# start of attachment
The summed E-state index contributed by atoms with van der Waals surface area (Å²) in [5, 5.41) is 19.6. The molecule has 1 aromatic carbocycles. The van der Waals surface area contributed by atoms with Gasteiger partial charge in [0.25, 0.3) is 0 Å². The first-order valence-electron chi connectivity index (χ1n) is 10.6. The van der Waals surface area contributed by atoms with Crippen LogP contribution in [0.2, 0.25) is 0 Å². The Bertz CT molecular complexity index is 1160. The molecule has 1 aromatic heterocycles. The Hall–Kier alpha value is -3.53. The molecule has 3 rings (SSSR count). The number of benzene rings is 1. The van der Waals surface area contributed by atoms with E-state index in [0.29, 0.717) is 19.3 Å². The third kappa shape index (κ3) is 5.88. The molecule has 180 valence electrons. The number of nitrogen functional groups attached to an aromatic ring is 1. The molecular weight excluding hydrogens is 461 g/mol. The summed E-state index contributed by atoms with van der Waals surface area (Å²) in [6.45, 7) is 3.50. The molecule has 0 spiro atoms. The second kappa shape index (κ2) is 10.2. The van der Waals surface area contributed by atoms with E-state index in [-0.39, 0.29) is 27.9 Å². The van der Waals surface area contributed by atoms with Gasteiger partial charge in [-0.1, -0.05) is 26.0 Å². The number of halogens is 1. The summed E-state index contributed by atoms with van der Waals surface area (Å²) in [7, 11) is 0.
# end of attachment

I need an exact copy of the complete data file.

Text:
The summed E-state index contributed by atoms with van der Waals surface area (Å²) in [5, 5.41) is 19.6. The molecule has 1 aromatic carbocycles. The van der Waals surface area contributed by atoms with Gasteiger partial charge in [0.25, 0.3) is 0 Å². The first-order valence-electron chi connectivity index (χ1n) is 10.6. The van der Waals surface area contributed by atoms with Crippen LogP contribution in [0.2, 0.25) is 0 Å². The Bertz CT molecular complexity index is 1160. The molecule has 1 aromatic heterocycles. The Hall–Kier alpha value is -3.53. The molecule has 3 rings (SSSR count). The number of benzene rings is 1. The van der Waals surface area contributed by atoms with E-state index in [0.29, 0.717) is 19.3 Å². The third kappa shape index (κ3) is 5.88. The molecule has 180 valence electrons. The number of nitrogen functional groups attached to an aromatic ring is 1. The molecular weight excluding hydrogens is 461 g/mol. The summed E-state index contributed by atoms with van der Waals surface area (Å²) in [6.45, 7) is 3.50. The molecule has 0 spiro atoms. The second kappa shape index (κ2) is 10.2. The van der Waals surface area contributed by atoms with E-state index in [-0.39, 0.29) is 27.9 Å². The van der Waals surface area contributed by atoms with Gasteiger partial charge in [-0.1, -0.05) is 26.0 Å². The number of halogens is 1. The summed E-state index contributed by atoms with van der Waals surface area (Å²) in [7, 11) is 0.